Anti-Inflammatory Diet.

Anti-Inflammatory Diet

The Anti-Inflammatory Diet is not a diet in the popular sense – it is not intended as a weight-loss program (although people can and do lose weight on it), nor is it an eating plan to stay on for a limited period of time.

Chronic inflammation is becoming known as the root cause of many serious illnesses including heart disease, many cancers, and Alzheimer’s disease. When inflammation persists or serves no purpose, it can damage the body and cause illness. Stress, lack of exercise, genetic predisposition, and exposure to toxins (like secondhand tobacco smoke) can all contribute to such chronic inflammation, but dietary choices play a big role as well.

Learning how specific foods influence the inflammatory process is the best strategy for containing it and reducing long-term disease risks.

Tips for Dieting:

  • Make sure you eat a variety of foods
  • Include as much fresh food as possible and minimize your consumption of processed foods
  • JUST SAY NO to fast food

Caloric Intake

  • Most adults need to consume between 2,000 and 3,000 calories a day.
  • Women and smaller/less active people need fewer calories
  • If you are eating the appropriate number of calories for your level of activity, your weight should not fluctuate greatly.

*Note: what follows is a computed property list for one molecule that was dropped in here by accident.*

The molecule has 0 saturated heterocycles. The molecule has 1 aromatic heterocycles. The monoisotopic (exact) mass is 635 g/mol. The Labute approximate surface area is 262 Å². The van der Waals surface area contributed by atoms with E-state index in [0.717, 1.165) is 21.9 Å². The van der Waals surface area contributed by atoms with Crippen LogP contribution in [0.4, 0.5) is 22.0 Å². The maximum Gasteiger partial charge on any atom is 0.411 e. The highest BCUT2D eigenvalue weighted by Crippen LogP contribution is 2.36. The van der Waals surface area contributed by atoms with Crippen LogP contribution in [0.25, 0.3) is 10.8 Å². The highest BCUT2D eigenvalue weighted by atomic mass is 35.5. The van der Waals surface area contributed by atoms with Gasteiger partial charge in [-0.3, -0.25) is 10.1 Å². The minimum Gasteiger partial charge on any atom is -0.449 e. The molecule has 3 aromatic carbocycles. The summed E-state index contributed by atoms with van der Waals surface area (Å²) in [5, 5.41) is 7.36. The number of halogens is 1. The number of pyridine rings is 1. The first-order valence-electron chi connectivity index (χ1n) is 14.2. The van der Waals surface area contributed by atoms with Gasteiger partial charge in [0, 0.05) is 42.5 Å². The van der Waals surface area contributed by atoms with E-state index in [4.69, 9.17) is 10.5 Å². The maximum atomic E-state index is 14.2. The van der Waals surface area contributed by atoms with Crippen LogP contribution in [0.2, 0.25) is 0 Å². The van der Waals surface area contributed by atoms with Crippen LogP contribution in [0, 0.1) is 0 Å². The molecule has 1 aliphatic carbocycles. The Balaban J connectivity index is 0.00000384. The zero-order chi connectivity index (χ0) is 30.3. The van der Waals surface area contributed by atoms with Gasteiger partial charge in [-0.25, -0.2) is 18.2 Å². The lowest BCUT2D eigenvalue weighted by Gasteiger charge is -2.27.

• The distribution of calories
    • 40 to 50 percent from carbohydrates
    • 30 percent from fat
    • 20 to 30 percent from protein
  • Try to include carbohydrates, fat, and protein at each meal.


  • The majority of this should be in the form of less-refined, less-processed foods with a low glycemic load.
  • Reduce your consumption of foods made with sugar, especially bread and most packaged snack foods (including chips and pretzels).
  • Eat more whole grains such as brown rice and wheat
  • Avoid products made with high fructose corn syrup


  • Reduce your intake of saturated fat. These are contained in
    • butter
    • cream
    • high-fat cheese
    • unskinned chicken
  • Use extra-virgin olive oil as a main cooking oil.
  • For omega-3 fatty acids, eat:
    • salmon, herring, and black cod
    • omega-3 fortified eggs
    • hemp seeds and flaxseeds


  • Decrease your consumption of animal protein except for fish and high quality natural cheese and yogurt.
  • Eat more vegetable protein, especially from beans in general and soybeans in particular.
  • Become familiar with the range of whole-soy foods available and find ones you like.


  • Try to eat 40 grams of fiber a day.
    • Fruit, especially berries
    • vegetables (especially beans)
    • whole grains

Vitamins and Minerals

In addition, consider supplementing your diet with the following antioxidant cocktail:

  • Vitamin C, 200 milligrams a day.
  • Vitamin E, 400 IU of natural mixed tocopherols
  • Selenium, 200 micrograms of an organic (yeast-bound) form.
  • Mixed carotenoids, 10,000-15,000 IU daily.
  • Women should take supplemental calcium, preferably as calcium citrate, 500-700 milligrams a day, depending on their dietary intake of this mineral


  • Drink pure water, or drinks that are mostly water (tea, very diluted fruit juice, sparkling water with lemon) throughout the day.


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